Celent’s Fitzgerald agrees that the operating model of the new entity is unlikely to fall neatly into either the payer or provider camp, saying that the partner companies have an opportunity to break with tradition. “For example, with over 500,000 members, why would they need to purchase prescriptions through the standard market? Will they set up an Amazon marketplace for scripts and negotiate their own pricing?” he queries. “Given their capabilities with data, will they create a different provider/doctor remuneration plan based on access and outcome?”
Whatever form the new company takes, it is likely to be a disruptive force, given the tremendous inefficiencies in the delivery and financing of healthcare in the U.S., according to Mark Breading, a partner at research and advisory firm SMA (Boston).
“This substantial partnership is likely to be a disruptive force purely because of the track record, financial clout, and resources that these companies can muster,” Breading says. “Although details about the approach are sketchy at this stage, the one curious aspect of the announcement is that the entity they intend to form will be a not-for-profit. Perhaps it is my free-market bias showing, but it seems to me that the profit motive would play an important role. But who am I to outguess Bezos, Buffet, and Dimon?”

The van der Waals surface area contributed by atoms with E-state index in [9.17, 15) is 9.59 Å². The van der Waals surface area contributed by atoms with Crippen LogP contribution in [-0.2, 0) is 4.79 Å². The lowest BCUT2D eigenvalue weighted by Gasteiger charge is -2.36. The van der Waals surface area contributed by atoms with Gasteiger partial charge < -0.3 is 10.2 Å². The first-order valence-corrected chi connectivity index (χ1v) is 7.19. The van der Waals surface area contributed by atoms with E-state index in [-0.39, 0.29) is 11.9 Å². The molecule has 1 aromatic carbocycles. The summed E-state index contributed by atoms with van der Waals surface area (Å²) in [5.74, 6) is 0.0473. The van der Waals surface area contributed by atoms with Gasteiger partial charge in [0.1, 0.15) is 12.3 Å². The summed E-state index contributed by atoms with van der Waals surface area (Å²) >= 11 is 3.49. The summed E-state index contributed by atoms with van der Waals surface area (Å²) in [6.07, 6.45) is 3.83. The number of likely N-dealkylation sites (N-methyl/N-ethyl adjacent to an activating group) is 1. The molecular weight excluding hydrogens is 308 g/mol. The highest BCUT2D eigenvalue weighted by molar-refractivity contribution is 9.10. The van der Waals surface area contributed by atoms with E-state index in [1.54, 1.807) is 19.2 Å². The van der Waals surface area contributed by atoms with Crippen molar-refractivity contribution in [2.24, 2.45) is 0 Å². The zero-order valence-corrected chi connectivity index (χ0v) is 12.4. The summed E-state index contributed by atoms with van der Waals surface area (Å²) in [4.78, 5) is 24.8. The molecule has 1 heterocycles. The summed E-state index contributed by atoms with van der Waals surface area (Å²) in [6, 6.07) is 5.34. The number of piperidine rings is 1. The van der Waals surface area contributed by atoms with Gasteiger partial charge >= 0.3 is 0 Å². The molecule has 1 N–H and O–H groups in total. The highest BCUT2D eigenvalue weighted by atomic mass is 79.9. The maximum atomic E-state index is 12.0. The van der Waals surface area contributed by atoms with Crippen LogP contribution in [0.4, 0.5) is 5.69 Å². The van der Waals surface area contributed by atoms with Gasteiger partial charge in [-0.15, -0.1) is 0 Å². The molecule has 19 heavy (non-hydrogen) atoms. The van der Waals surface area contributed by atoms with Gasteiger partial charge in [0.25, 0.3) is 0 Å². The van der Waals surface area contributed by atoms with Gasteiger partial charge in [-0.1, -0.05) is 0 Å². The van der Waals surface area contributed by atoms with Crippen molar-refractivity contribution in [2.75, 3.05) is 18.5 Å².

Where Could the Venture Lead?
The not-for-profit play makes sense for delivering operational efficiencies to the three partnering companies and could serve as a proof of concept for expansion beyond their walls, as JPMorgan Chase’s Dimon suggests. Whatever emerges should be transferrable to other consumer insurance—and possibly small commercial insurance—lines of business, suggests Celent’s Fitzgerald.
Novarica’s Josefowicz notes the possibility that, if the Amazon-Berkshire-JPM Alliance figures out health insurance, it may then expand to other voluntary benefits for employees, like life and AD&D. “From there, it could go into personal auto and other voluntary property/casualty benefits,” he says. “Of course, once Amazon gets comfortable in this sector in the protected market of their employees, there’s no reason they couldn’t expand to 65 million Amazon Prime households.”
It remains to be seen what the new company’s model is, but there is potential for a major partnership of this sort to enter the property/casualty or life insurance space and become an important player, SMA’s Breading agrees. “Many are wondering how Amazon, Apple, Facebook, and Google will enter the U.S. insurance market, and this type of partnership structure may be the way they do it,” Breading says.
Another possibility is for Amazon and Google to partner directly with globally important property/casualty and life insurers. “That would be the InsurTech to end all InsurTechs,” Breading comments.